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Sunday 19 January 2020
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100 begin WOW job-skill training

One hundred young participants enrolled in this year’s World of Work (WOW) at the Tobago House of Assembly (THA) are learning skills to equip them later in life.

Yesterday, the participants were given a chance to put these skills and knowledge into practice as they were placed in vacation jobs.

Julien Skeete, youth programme co-ordinator with the THA Division of Sport and Youth Affairs – which is hosting the programme – said WOW gives students opportunities for vacation jobs while helping them identify and embark on career paths.

The programme is designed to help students between 16 and 18 prepare for employment opportunities.

Skeete said, “The purpose and objectives of World of Work is primarily about bridging that gap between the high school and the world of work.

So it really looks at the 16-, 17- and 18-year-olds, whether just out of fifth form or sixth form and seeking to teach those skills relevant to the workspace. But more than that, skills that can help them to build themselves and build their capacity as individuals.”

During the programme, participants receive training in a combination of areas including conflict resolution, conflict management and how they treat with that, financial management and investment, budgeting, office etiquette, general etiquette and dress codes.

“Some of the focus areas also include communication skills, public speaking skills, resume writing, cover letters, interview skills…All these areas help to be able to promote and to encourage. And we’ll continue with our social media management, which would have been introduced last year – very successful session.”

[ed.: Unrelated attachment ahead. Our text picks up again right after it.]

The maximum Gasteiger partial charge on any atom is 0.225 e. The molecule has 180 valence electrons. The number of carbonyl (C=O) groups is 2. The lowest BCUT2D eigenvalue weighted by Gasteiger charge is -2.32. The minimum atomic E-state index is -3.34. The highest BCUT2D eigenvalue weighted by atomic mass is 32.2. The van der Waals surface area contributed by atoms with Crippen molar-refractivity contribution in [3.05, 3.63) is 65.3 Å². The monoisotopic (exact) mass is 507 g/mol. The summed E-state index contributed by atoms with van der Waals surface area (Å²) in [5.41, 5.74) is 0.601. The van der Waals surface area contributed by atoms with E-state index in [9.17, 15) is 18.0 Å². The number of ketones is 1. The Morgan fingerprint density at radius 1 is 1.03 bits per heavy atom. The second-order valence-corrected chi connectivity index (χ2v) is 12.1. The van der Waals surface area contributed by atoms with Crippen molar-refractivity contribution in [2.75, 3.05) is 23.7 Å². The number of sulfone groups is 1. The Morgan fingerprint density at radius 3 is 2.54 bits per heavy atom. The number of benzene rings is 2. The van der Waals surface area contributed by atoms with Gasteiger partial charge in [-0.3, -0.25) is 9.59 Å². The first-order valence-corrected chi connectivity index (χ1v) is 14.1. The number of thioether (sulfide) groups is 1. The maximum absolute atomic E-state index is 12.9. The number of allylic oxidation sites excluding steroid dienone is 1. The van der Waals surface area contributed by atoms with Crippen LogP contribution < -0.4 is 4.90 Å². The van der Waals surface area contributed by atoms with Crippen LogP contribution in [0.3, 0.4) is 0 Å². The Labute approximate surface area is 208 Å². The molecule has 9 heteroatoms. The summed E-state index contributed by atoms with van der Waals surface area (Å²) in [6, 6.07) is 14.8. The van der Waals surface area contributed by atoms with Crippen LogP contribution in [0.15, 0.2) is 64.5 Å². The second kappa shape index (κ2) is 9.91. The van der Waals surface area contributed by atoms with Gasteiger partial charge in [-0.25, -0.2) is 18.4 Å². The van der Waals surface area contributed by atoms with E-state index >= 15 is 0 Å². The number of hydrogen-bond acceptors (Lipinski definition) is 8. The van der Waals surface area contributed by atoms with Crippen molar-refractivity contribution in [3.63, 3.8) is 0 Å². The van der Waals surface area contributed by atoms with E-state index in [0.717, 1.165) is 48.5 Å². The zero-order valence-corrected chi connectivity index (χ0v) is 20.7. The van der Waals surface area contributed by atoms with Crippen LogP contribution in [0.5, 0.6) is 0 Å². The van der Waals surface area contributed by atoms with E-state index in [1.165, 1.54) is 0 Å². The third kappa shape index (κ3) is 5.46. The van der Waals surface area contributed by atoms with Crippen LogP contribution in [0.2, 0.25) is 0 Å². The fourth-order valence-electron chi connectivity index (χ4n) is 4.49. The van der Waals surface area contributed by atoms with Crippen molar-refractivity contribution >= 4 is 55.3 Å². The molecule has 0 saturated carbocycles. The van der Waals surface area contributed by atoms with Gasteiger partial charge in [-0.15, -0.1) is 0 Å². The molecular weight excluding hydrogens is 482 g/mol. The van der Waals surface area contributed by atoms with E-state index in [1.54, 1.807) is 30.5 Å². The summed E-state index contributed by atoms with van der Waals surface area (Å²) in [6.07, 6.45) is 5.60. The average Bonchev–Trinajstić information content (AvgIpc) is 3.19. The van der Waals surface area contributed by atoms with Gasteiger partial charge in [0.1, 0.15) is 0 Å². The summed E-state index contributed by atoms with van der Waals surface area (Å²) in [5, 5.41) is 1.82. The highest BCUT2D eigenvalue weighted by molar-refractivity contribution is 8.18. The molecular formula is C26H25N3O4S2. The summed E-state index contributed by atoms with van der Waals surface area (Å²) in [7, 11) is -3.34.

Skeete said another component has been added to the programme this year.

“A session that looks at one’s patriotism and exploring Tobago – getting to know about Tobago. The idea behind the Explore Tobago session is primarily based on as young persons we want to build that spirit within our community, where it is that we recognise that we all have a collective responsibility in terms of becoming familiar with where we live, where we reside. and to kind of recognise our individual responsibility to begin by knowing, in the first place as an individual or as a young person, before we can even begin to share and to engage.”

Skeete said the training period was expanded this year in an effort to have an even further reach.

"This year we would have also extended resume writing, public speaking, communication skills, interview skills, also looking at cover letter and so on to a two-day training session, where both facilitators would have facilitated the first day primarily going through related details and so on with them and the second day went into more practice and practical work.”

He said the programme, which began in 2009, was oversubscribed as over 250 people applied.

“As you are aware, it’s no longer exclusively about theory. but it's really all about how I can apply what I have learnt and, more than that, some of the basic tips and tricks that you ought to know as someone entering the workspace regarding your capacity and your ability to function in that environment generally and in the workplace."

Skeete said so far, the applicants are all amped for the programme and “they are honest, in some instances, about not knowing and they’ve never been a part of an interview and this is new to them. But there is really an eagerness to learn and to get to that point where there is a better understanding.”

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